2. The trial court instructed the jury on assumption of risk essentially in the form of Instruction 135, Minnesota Jury Instruction Guides:"Now plaintiff denies that he was guilty of any contributory negligence and plaintiff further denies that he assumed any risk of this injury. * * * * * * "A person may assume that every other person will exercise reasonable care until the contrary should reasonably appear. "Assumption of risk is voluntarily placing oneself in a position to chance known hazards. To find that Marty Ganser assumed the risk, you must find that Marty had knowledge of the risk. Two, that Marty appreciated the risk. Three, that Marty had a choice to avoid the risk or chance it, and voluntarily chose to chance it. "If Marty Ganser assumed the risk, he cannot recover for any injury. "Assumption of risk should be distinguished from contributory negligence. Assumption of risk does not involve a failure to use reasonable care. A person who does assume the risk is one who voluntarily chooses to chance a danger which is known and appreciated."
Plaintiff contends, however, that the instruction was deficient because it failed to define "the risk" which plaintiff must be found to have knowingly chanced. We would agree that the mere act of hunting does not necessarily invoke an instruction on assumption of risk. Hunting does not inherently impute knowledge of any and all momentary or specific acts of negligence of a hunting partner. This is not to say, however, that certain kinds of activities, such as hunting, are not risky and attended with almost self-defining risk. But although we agree with plaintiff that he did not necessarily assume the risk of being shot in the eye merely by going hunting with defendant, we do not agree that plaintiff was in the circumstances of this case prejudiced by a less incisive instruction. The risk of which plaintiff could be found to have knowledge, and therefore to have assumed, would seem to be specifically apparent in this case. To stand in the general line of fire of a hunting partner inescapably involves the known hazard of being struck by the projectile fired, and to do so where the partner is using a weapon and projectile of inherent inaccuracy is specifically to court disaster. A jury might have greater difficulty separating assumption of risk from contributory negligence than in determining what was the risk in these circumstances.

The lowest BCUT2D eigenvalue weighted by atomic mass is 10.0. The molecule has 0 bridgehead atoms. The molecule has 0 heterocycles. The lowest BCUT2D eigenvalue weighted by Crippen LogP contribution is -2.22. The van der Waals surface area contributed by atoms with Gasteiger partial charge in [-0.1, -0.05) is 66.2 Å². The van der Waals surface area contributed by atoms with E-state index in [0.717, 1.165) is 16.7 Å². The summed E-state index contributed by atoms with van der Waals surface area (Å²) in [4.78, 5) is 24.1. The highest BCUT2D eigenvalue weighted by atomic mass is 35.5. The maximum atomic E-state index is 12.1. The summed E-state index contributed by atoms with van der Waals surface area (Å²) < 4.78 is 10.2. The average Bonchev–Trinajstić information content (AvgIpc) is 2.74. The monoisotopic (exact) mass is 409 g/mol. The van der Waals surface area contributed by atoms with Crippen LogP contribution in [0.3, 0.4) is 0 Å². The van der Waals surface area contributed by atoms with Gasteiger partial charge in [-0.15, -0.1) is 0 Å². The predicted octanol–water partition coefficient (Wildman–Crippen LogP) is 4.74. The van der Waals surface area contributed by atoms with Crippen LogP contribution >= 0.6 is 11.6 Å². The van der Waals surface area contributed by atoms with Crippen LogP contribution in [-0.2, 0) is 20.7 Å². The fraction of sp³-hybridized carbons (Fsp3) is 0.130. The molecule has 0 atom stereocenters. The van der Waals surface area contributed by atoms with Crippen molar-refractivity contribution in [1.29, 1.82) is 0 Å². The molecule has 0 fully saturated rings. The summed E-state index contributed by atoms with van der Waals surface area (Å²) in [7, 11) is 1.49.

This case is at once distinguishable, we think, from such cases as Lange v. Nelson-Ryan Flight Service, Inc., 259 Minn. 460, 108 N.W.2d 428; Id., 263 Minn. 152, 116 N. *227 W.2d 266, certiorari denied, 371 U.S. 953, 83 S. Ct. 508, 9 L. Ed. 2d 500. That case arose out of an aircraft accident in which the pilot and his flight companion, Lange, were killed. It was the subject of two appeals. In the first appeal, the issue related only to the adequacy of the evidence as to the pilot's negligence, and we there took judicial notice that flying an aircraft is a mode of travel in which "the necessity for constant vigilance, and the ever-present threat of disaster in case of accident all require higher skills, greater precautions, and heavier responsibilities to constitute due care" than in others. 259 Minn. 466, 108 N.W.2d 432. The issue in the second appeal, relevant here, related to the failure of the trial court to submit the issue of assumption of risk. We there held that an aircraft can no longer be regarded as "a dangerous instrumentality per se" and, therefore, without some evidence which would support a finding that decedent either knew or should have known that a flight therein involved the "particular risk" of "a dangerous maneuver," there was no issue of assumption of risk to submit. 263 Minn. 157, 116 N.W.2d 270. The particular risk of a particularly dangerous maneuver was evidenced in the instant case from the available testimony of the parties themselves.